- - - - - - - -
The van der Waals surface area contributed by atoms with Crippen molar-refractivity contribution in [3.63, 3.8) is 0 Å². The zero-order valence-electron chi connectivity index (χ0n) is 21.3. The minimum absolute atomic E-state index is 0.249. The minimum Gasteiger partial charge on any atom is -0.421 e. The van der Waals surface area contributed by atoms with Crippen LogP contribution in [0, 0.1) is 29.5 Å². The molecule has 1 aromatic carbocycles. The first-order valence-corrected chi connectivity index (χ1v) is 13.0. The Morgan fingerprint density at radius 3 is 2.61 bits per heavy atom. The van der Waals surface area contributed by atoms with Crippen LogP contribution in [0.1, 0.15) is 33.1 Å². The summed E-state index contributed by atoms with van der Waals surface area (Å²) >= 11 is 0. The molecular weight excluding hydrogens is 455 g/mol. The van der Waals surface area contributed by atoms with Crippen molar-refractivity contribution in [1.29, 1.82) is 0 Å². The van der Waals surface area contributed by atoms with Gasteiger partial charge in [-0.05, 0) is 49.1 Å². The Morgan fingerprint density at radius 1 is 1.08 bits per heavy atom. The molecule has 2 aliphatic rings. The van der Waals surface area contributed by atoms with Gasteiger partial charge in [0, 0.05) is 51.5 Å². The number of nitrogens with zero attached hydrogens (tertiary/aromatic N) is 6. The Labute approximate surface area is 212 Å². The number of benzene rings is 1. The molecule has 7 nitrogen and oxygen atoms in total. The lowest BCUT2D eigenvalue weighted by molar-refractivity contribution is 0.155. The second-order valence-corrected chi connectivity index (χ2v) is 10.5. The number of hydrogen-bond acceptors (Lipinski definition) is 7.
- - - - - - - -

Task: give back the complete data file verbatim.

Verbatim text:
The van der Waals surface area contributed by atoms with Crippen molar-refractivity contribution in [3.63, 3.8) is 0 Å². The zero-order valence-electron chi connectivity index (χ0n) is 21.3. The minimum absolute atomic E-state index is 0.249. The minimum Gasteiger partial charge on any atom is -0.421 e. The van der Waals surface area contributed by atoms with Crippen LogP contribution in [0, 0.1) is 29.5 Å². The molecule has 1 aromatic carbocycles. The first-order valence-corrected chi connectivity index (χ1v) is 13.0. The Morgan fingerprint density at radius 3 is 2.61 bits per heavy atom. The van der Waals surface area contributed by atoms with Crippen LogP contribution in [0.1, 0.15) is 33.1 Å². The summed E-state index contributed by atoms with van der Waals surface area (Å²) >= 11 is 0. The molecular weight excluding hydrogens is 455 g/mol. The van der Waals surface area contributed by atoms with Crippen molar-refractivity contribution in [1.29, 1.82) is 0 Å². The van der Waals surface area contributed by atoms with Gasteiger partial charge in [-0.05, 0) is 49.1 Å². The Morgan fingerprint density at radius 1 is 1.08 bits per heavy atom. The molecule has 2 aliphatic rings. The van der Waals surface area contributed by atoms with Gasteiger partial charge in [0, 0.05) is 51.5 Å². The number of nitrogens with zero attached hydrogens (tertiary/aromatic N) is 6. The Labute approximate surface area is 212 Å². The number of benzene rings is 1. The molecule has 7 nitrogen and oxygen atoms in total. The lowest BCUT2D eigenvalue weighted by molar-refractivity contribution is 0.155. The second-order valence-corrected chi connectivity index (χ2v) is 10.5. The number of hydrogen-bond acceptors (Lipinski definition) is 7.